Introduced by Rep. Martin Russo to the 102nd Congress (1991-1992) as H.R. 1300.
Index of Information on the Universal Health Care Act
- Details of the Universal Health Care Act
- Contemporary Analysis of the Universal Health Care Act
- Information on the Universal Health Care Act
Details of the Health Security Act
The Health Security Act would cover all U.S. citizens with comprehensive health benefits with no cost-sharing. Benefits include inpatient hospital services, nursing facility services, home health services, hospice care, medical care, prescription drugs and biologicals, preventive health services, home and community-based services, and any other medical or health services deemed appropriate.
The program would be administered by the Department of Health and Human Services (HHS) at the national level, but states have the option of administering the program at the state level under a state budget determined by HHS. Hospitals and institutions would be paid on prospective global budgets, and physicians would be paid on a fee-for-service basis. The bill ties the increase in the national healthcare budget to annual growth in the GDP (general inflation). Separate budgets are created for capital expenditures and medical education.
The program would be financed through:
- An increase in the top corporate income tax rate;
- A progressive increase in the household income tax;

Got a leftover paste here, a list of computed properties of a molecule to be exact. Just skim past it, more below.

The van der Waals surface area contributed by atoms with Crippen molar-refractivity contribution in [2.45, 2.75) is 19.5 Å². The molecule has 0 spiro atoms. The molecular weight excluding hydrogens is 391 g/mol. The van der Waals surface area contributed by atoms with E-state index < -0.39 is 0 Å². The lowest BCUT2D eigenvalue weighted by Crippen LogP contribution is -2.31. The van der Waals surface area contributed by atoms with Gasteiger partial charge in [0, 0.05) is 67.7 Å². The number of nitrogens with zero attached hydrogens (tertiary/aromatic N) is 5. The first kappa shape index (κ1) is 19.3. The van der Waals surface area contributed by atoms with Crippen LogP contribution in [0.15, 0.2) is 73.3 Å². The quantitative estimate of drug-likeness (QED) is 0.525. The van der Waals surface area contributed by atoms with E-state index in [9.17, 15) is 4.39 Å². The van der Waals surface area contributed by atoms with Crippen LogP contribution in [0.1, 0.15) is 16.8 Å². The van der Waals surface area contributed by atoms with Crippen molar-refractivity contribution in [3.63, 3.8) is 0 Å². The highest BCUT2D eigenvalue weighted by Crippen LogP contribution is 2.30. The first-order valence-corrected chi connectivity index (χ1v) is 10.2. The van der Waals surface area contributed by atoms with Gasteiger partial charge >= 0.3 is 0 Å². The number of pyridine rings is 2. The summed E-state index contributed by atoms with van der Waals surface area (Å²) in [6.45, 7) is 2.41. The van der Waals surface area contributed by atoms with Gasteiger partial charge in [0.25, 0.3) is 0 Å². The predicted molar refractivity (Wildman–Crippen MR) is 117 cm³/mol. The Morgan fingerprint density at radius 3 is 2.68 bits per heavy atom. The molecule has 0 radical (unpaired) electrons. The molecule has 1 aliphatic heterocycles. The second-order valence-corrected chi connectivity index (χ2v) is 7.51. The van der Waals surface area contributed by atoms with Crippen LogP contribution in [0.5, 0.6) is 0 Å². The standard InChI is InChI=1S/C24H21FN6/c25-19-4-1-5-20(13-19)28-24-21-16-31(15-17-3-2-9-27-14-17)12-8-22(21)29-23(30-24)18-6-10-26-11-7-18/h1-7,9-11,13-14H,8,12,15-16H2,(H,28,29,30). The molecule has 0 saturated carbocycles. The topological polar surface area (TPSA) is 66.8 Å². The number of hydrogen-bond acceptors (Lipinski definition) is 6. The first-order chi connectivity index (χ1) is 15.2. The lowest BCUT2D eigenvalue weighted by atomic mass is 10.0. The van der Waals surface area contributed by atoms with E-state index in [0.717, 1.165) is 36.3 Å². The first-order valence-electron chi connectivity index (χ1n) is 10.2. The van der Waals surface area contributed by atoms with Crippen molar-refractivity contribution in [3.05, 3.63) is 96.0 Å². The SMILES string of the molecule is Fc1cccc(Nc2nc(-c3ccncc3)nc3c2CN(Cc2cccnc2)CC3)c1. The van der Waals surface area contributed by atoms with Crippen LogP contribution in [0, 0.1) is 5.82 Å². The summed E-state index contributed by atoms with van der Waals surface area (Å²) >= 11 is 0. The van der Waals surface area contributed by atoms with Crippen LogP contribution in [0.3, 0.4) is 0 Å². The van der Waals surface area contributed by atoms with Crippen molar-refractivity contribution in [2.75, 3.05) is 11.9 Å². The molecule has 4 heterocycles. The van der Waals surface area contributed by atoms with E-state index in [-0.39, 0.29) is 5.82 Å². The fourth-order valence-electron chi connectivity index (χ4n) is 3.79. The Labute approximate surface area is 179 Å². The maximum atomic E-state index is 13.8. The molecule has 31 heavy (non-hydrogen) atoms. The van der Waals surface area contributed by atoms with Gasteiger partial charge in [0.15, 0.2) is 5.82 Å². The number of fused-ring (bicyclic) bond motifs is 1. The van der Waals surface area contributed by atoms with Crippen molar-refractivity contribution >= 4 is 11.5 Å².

- An increase in the taxable portion of social security income;
- Expansion of the existing employer hospital insurance tax; and
- A maintenance-of-effort requirement that states pay into the federal system in order for their residents to be eligible for benefits.
Contemporary Analysis of the Universal Health Care Act
In July 1993 the Congressional Budget Office released a report on "Estimates of Health Care Proposals from the 102nd Congress," which includes an analysis of the impact of the Universal Health Care Act of 1991, H.R. 1300, along with four other health reform bills.
The CBO estimated that enactment of H.R. 1300 would raise national health expenditures slightly at first but would reduce spending about 9 percent by 2000. The administrative savings from switching to a single-payer system would offset most of the cost of the additional services demanded by consumers who would no longer face any out-of-pocket charges. Over the longer run, the cap on the growth of the national health budget – assumed to be 75 percent effective – would hold the rate of growth of spending on covered services below the baseline.